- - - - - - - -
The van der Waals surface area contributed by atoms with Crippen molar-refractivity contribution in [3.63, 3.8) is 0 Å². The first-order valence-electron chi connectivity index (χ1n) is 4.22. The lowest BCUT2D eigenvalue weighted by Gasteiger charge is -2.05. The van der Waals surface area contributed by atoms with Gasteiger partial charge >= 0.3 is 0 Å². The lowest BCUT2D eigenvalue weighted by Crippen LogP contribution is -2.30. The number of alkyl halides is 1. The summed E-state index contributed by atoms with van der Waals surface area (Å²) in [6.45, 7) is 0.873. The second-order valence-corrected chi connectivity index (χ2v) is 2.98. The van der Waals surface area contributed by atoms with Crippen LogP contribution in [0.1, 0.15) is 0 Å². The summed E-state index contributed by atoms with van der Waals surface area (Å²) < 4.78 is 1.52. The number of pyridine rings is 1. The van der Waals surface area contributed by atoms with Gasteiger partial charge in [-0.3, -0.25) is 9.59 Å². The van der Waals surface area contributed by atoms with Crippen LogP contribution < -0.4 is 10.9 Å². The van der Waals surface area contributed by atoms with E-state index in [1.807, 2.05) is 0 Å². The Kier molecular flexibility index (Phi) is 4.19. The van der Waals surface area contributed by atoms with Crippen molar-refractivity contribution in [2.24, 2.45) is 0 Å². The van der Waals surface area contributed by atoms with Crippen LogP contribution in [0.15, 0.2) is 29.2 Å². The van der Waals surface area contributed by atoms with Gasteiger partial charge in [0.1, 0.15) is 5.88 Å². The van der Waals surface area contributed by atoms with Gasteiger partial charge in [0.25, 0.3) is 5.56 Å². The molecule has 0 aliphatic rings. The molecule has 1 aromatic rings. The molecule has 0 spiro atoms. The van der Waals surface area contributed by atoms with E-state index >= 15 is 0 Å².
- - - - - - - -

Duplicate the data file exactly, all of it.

The van der Waals surface area contributed by atoms with Crippen molar-refractivity contribution in [3.63, 3.8) is 0 Å². The first-order valence-electron chi connectivity index (χ1n) is 4.22. The lowest BCUT2D eigenvalue weighted by Gasteiger charge is -2.05. The van der Waals surface area contributed by atoms with Gasteiger partial charge >= 0.3 is 0 Å². The lowest BCUT2D eigenvalue weighted by Crippen LogP contribution is -2.30. The number of alkyl halides is 1. The summed E-state index contributed by atoms with van der Waals surface area (Å²) in [6.45, 7) is 0.873. The second-order valence-corrected chi connectivity index (χ2v) is 2.98. The van der Waals surface area contributed by atoms with Crippen LogP contribution in [0.1, 0.15) is 0 Å². The summed E-state index contributed by atoms with van der Waals surface area (Å²) < 4.78 is 1.52. The number of pyridine rings is 1. The van der Waals surface area contributed by atoms with Gasteiger partial charge in [-0.3, -0.25) is 9.59 Å². The van der Waals surface area contributed by atoms with Crippen LogP contribution < -0.4 is 10.9 Å². The van der Waals surface area contributed by atoms with E-state index in [1.807, 2.05) is 0 Å². The Kier molecular flexibility index (Phi) is 4.19. The van der Waals surface area contributed by atoms with Crippen molar-refractivity contribution in [2.24, 2.45) is 0 Å². The van der Waals surface area contributed by atoms with Crippen LogP contribution in [0.15, 0.2) is 29.2 Å². The van der Waals surface area contributed by atoms with Gasteiger partial charge in [0.1, 0.15) is 5.88 Å². The van der Waals surface area contributed by atoms with Gasteiger partial charge in [0.25, 0.3) is 5.56 Å². The molecule has 0 aliphatic rings. The molecule has 1 aromatic rings. The molecule has 0 spiro atoms. The van der Waals surface area contributed by atoms with E-state index >= 15 is 0 Å².